It’s The World and Everything in It.
MYRNA BROWN, HOST: Today is Wednesday, March 17th. We’re so glad you’ve tuned in to WORLD Radio.
Top of the mornin’ to ya. I’m Myrna Brown.
MARY REICHARD, HOST: And I’m Mary Reichard. Top of the mornin’ to you!
Coming next on The World and Everything in It: St. Patrick’s Day!
Have you ever wondered who the real St. Pat was? Well, today we have a biographical sketch of him by D. James Kennedy. He was senior pastor of Coral Ridge Presbyterian Church in Florida for decades. In March 1999, Kennedy preached from Phillipians 1:21. Note that we’ve edited his comments for time.
D. JAMES KENNEDY: Well, this week, no doubt some of you will be a’wearin’ the green. But there are a few things that probably we ought to get straight about St. Patrick before we begin the celebrations, so we’ll at least know what we’re doing. Not only was he not Irish, but he wasn’t born on March 17th. And if that’s not bad enough, may I also point out to you that he wasn’t a saint. So a lot of the myth is, of course, just that it is a myth. So you’re going to hear the real story of St. Patrick.
At age of 16, living right there as he did on the beach of the western coast of England, just south of Scotland, of Dumbarton, he and two of his friends had spent the day in the breakers in the ocean. They were sitting up in the mouth of a cave at a crescent shaped beach, planning their escapades for the morrow. When suddenly they looked over here, and they saw a whole group of freebooters, of pirates, of the Irish pirates.
As Patrick himself describes it in his confession, he said: “and we ran, rushed incontinently–pretty good for a 16 year old–and we rushed incontinently right into the arms of the other half of the pirates who were coming the other way. And they were bound hand and foot, dragged aboard their ship with several hundred other English young boys and girls, taken over to Hibernia and they were forced at whip point to march 200 miles inland, in the northern part of Ireland, up north of what is now Belfast. And there, Patrick and the others were sold into slavery.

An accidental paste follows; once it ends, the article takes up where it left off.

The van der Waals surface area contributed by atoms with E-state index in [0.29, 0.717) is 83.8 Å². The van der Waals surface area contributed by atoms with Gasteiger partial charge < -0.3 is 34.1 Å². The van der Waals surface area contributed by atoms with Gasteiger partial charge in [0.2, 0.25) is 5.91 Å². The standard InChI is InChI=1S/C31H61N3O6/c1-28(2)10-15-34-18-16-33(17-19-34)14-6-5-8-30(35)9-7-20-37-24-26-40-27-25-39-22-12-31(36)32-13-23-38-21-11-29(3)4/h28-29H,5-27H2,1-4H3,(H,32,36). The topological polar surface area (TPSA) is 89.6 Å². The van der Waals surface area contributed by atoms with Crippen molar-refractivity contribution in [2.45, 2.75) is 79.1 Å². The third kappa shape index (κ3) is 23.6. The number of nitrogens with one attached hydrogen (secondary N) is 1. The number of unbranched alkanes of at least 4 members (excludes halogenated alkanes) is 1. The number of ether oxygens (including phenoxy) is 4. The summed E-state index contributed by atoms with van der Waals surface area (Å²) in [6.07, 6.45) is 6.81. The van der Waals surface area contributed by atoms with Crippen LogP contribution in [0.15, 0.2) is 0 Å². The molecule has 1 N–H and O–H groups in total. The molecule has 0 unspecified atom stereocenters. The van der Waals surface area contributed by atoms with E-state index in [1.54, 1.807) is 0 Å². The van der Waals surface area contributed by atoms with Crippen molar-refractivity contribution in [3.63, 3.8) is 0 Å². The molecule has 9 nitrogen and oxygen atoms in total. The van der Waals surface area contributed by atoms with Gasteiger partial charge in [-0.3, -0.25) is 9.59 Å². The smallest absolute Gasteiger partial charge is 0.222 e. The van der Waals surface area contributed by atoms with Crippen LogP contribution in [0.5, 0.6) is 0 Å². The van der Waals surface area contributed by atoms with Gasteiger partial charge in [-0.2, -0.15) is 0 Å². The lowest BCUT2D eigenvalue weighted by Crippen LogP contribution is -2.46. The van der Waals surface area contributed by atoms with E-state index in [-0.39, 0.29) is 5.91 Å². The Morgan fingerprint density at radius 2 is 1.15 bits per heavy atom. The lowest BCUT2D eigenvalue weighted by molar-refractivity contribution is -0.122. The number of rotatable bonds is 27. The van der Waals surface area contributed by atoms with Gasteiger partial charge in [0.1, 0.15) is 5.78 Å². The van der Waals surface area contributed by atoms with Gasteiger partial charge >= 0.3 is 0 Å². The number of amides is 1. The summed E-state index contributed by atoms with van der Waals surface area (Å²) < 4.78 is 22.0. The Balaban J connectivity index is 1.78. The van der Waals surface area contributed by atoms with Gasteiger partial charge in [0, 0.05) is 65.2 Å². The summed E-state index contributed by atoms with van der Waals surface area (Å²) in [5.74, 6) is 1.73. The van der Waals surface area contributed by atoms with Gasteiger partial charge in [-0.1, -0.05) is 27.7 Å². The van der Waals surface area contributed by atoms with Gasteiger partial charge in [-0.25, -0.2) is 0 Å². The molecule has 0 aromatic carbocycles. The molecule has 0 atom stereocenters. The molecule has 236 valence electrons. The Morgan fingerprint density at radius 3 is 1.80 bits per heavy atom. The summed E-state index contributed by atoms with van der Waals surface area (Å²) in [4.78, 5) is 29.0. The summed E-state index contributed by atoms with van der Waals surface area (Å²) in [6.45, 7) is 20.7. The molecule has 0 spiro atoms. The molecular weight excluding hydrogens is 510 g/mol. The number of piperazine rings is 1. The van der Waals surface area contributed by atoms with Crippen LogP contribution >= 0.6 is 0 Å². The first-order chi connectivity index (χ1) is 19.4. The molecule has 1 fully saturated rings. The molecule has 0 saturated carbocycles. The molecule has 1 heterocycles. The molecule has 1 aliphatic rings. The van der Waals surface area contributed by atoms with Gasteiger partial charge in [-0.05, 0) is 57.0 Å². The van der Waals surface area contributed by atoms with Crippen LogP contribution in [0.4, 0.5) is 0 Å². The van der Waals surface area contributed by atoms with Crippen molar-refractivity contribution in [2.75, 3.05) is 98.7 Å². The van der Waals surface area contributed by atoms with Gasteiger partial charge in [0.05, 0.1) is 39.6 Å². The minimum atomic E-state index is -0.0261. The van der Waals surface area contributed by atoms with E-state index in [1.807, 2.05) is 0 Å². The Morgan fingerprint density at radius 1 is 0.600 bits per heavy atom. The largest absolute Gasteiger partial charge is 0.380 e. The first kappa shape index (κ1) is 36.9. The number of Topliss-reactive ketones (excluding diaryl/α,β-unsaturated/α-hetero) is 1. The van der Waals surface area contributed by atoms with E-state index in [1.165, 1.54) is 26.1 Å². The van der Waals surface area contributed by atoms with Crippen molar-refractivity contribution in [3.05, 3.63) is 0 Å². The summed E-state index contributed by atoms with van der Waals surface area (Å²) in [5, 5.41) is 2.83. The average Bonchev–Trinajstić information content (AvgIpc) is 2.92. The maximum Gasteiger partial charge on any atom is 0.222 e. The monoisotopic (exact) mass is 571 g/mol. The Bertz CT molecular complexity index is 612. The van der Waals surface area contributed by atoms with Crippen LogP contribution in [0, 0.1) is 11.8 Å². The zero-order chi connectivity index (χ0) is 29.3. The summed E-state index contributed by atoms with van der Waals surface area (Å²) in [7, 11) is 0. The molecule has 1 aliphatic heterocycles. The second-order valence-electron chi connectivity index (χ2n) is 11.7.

And he was sold to a fierce Druid chieftain who had little concern for his own life, and no concern whatsoever for the lives of anyone else. But while he was there, he began to remember…his father had said to him: “Patrick, there is a God, and He is a God who is able to deliver you. Do not forget that.” And he remembered hearing his father talk about how God had loved the world. And he sent His only Son and in some remote extreme corner of the British Empire. Way over on the other side of the world. And there on a cross He had died for sins: not for His own, but for our sins.
And in his confessions Patrick says, how God opened his blinded eyes and gave enlightenment to his confused mind. And he saw and he understand understood, and he committed his life to Jesus Christ, as Lord and Savior and master of all. It obviously, in those several years that he had left there, he made a tremendous impact upon those that he met. They thought of him as that holy youth.
But at last one night, after six years, in the middle of the night, he had a dream. And in the dream, he heard a voice, and the voice said: “Behold, your ship is ready.” And he left the swine and he staggered through 200 miles of frigid forest and finally burst out onto the beach. And there was a ship, a ship! So he sailed to Gaul and from Gaul back to England, to be reunited with his family.
He tried to put it out of his mind, the terrible experience, but the people of Ireland kept coming back to his mind. And one day, 20 years later, he had a dream. And in the dream he saw a whole host of the Irish Druids standing on the beach, looking out across the sea saying, “Come back, holy youth, and dwell and walk henceforth among us ever more.” And he took that to be the call of God upon his life and prepared himself and set sail across the western misty sea and landed in Northern Ireland.